Kawauchi and Linden record shock wins in Boston Marathon


BOSTON: Japan’s Yuki Kawauchi and America’s Desiree Linden ended long droughts for their countries with stunning victories in a wet and windy Boston Marathon on Monday.

Kawauchi ran down defending champion Geoffrey Kirui of Kenya to win in two hours, 15 minutes and 58 seconds. He is the first Japanese man to win the event since 1987.

Linden, winning her first marathon, ended 33 years of frustration for American women to prevail in 2:39.54 as runners, many clad in rain tops, endured heavy rain and temperatures in the 40s (4C).

An American woman had not won the historic race since Lisa Larsen Weidenbach in 1985.

The 31-year-old Kawauchi, known as the citizen runner because he also has a full-time job, overtook Kirui in the closing mile after the Kenyan appeared to have the race in hand, leading by more than a minute at times.

But the Japanese runner, who has competed in more than 80 marathons and led in the early stages of the race, always stayed in contention before taking control around the 25-mile mark.

“I never gave up,” Kawauchi, who became the first Japanese runner to win the Boston race since Toshihiko Seko, told reporters.

“I knew he was up there. I could see him. I ran my own race and I ran him down.”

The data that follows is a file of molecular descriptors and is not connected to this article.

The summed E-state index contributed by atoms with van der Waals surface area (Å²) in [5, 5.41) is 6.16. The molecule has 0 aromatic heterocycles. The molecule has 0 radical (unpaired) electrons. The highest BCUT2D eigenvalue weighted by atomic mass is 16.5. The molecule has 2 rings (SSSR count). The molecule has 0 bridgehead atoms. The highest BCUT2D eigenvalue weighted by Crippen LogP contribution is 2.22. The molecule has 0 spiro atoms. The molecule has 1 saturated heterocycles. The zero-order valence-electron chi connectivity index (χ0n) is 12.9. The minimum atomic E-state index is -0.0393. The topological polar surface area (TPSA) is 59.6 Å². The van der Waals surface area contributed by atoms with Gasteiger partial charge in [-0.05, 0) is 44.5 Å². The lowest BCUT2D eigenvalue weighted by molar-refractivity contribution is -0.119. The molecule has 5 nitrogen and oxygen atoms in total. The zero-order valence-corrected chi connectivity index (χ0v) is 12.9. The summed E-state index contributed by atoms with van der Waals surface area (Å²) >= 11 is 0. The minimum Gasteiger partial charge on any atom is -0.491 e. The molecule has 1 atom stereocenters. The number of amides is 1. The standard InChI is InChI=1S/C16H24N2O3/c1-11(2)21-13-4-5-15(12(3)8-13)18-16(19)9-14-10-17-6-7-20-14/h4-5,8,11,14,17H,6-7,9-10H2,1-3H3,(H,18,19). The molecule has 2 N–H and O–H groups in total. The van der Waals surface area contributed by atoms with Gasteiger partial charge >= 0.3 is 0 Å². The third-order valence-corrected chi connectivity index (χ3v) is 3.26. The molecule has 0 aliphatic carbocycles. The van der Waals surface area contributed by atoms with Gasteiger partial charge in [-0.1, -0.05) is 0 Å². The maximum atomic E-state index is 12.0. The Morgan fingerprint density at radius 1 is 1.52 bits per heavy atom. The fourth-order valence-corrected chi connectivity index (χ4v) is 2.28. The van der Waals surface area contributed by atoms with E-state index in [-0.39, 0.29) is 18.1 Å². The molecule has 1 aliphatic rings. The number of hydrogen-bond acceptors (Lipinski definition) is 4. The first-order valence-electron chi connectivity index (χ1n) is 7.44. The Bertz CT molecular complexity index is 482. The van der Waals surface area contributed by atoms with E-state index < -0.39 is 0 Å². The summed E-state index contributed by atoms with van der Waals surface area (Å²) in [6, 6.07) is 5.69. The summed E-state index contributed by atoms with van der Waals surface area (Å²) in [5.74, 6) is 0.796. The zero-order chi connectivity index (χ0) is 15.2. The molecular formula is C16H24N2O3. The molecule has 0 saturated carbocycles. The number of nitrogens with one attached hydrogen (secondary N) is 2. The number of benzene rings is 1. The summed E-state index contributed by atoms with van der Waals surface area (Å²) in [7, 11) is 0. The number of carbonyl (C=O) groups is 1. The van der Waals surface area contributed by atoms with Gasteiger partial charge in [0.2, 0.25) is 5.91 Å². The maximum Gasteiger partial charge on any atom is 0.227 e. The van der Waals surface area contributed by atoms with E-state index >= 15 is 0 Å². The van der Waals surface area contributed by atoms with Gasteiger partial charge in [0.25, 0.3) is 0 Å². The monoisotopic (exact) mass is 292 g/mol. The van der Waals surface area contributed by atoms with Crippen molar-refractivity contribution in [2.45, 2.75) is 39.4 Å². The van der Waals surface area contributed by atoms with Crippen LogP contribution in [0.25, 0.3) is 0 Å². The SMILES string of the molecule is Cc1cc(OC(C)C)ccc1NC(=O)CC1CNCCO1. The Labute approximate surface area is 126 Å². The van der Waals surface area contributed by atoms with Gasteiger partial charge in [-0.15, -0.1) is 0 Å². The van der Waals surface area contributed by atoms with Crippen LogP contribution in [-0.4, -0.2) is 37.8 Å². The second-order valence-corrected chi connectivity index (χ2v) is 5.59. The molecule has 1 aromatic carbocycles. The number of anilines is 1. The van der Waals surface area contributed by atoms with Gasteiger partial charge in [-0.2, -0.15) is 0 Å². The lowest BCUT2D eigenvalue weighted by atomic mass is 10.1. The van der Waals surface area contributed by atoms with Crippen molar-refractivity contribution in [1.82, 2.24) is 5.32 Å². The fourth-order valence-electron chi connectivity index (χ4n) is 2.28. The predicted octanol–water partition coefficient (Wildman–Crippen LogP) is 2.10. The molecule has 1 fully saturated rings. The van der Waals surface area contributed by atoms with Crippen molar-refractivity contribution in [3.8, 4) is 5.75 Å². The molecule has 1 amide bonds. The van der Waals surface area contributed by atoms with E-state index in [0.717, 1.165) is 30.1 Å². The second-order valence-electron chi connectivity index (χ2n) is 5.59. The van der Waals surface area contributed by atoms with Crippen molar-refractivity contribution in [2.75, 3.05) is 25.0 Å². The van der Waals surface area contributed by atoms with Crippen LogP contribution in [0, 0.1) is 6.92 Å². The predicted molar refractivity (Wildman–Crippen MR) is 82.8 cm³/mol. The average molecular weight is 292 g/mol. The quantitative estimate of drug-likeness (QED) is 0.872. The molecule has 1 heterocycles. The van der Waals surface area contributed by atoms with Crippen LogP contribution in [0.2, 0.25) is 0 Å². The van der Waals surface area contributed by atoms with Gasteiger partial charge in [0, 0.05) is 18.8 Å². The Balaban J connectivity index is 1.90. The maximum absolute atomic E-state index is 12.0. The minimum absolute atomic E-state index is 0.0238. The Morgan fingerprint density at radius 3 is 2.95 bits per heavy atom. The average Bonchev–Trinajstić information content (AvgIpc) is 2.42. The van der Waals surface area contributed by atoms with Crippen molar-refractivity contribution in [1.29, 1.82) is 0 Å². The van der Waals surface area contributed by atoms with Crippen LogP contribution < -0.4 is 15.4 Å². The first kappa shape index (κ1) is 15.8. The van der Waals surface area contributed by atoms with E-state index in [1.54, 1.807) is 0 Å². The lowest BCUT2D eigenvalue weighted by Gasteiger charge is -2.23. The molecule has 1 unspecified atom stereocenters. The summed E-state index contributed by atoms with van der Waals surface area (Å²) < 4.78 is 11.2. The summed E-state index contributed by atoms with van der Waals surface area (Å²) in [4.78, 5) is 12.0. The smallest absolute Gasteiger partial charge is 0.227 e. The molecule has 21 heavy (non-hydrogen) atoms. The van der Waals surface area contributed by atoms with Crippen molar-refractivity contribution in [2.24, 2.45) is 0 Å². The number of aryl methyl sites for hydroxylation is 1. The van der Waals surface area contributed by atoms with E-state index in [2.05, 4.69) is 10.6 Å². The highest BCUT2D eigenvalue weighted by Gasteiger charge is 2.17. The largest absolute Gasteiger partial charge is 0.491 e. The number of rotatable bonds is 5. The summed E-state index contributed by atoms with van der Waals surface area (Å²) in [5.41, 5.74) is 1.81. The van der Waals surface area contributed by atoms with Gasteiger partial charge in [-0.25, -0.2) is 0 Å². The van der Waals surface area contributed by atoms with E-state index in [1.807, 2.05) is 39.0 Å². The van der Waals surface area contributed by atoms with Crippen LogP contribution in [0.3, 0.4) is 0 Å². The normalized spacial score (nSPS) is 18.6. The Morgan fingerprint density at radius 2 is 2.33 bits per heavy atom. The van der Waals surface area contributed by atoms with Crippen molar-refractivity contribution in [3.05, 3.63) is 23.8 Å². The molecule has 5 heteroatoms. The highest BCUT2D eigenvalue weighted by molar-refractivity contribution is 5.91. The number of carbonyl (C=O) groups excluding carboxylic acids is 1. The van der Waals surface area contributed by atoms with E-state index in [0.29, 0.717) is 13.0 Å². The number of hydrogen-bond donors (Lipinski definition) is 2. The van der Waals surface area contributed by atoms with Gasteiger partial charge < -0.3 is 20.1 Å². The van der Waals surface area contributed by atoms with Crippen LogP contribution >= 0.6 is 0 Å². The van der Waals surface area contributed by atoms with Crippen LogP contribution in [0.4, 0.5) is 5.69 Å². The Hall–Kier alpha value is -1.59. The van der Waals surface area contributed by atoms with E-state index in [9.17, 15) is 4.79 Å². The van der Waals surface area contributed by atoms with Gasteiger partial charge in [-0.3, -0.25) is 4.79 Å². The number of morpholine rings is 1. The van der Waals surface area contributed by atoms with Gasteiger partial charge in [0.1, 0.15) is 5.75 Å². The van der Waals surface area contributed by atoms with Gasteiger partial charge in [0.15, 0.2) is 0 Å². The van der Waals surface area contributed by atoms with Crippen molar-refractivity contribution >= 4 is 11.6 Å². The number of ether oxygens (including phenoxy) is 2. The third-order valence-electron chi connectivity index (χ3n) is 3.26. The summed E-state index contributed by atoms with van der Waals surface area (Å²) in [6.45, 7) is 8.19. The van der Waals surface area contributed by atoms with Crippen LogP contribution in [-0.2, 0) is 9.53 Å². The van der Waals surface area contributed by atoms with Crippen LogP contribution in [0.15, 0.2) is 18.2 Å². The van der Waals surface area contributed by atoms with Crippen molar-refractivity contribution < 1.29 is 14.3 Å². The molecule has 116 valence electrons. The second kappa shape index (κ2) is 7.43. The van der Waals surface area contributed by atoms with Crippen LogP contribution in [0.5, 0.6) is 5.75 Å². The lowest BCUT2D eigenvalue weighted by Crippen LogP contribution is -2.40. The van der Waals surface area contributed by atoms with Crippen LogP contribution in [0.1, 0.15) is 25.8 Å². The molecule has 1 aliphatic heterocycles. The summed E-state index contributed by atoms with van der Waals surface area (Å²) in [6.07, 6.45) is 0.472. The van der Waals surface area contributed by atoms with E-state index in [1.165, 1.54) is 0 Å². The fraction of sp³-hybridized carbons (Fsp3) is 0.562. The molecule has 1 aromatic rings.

Regarding the weather, he added: “For me, these are the best conditions possible,” Kawauchi quipped after the race.

Kirui took second place in 2:18.23 with American Shadrack Biwott third in 2:18:35.

U.S. Olympic bronze medalist Galen Rupp, the 2017 Boston runner-up, did not finish.

Linden, 34, surged past Kenya’s Gladys Chesir at 35km and pulled steadily away,

“I’m thrilled to be here and get it done,” Linden, who had finished second in 2011 and fourth last year, told reporters.

“I love this city and this course,” she said of the race where she made her marathon debut.


More than 30,000 runners entered the marathon, which was run under tight security on the fifth anniversary of the 2013 bombing at the race that killed three people and injured hundreds more.

About an hour into the race Linden had lost precious seconds when she slowed and waited for New York City Marathon winner Shalane Flanagan, who had taken a toilet break, to catch up with her. Linden said the act of kindness actually helped her.

“At mile two, three, four, I didn’t feel like I was going to make it to the finish line,” the American said. “I told her anything I can do to help you let me know because I might drop out.

“Helping her helped me, and I kind of got my legs back from there.”

Flanagan, who grew up watching the race, placed seventh.

Sara Sellers finished second to Linden, more than four minutes adrift on 2:44.04, as U.S. women took seven of the top 10 places.

Canada’s Krista Duchene claimed third in 2:44.20 with defending champion Edna Kiplagat of Kenya fading to ninth.

The showing was the worst in years for African runners who have dominated the race. Only Kirui and Kiplagat were in the top 10

Swiss Marcel Hug won his fourth consecutive wheelchair division, clocking 1:46:26 to beat South African Ernst Van Dyk (1:47:14).

American Tatyana McFadden, who was making her comeback, surged to a dominant victory in the women’s wheelchair race, winning in 2:04:39 over compatriot Susannah Scaroni {2:20:01).

The victory was the fifth in six years for McFadden, who experienced blood clot issues during the 2017 season and finished fourth in Boston.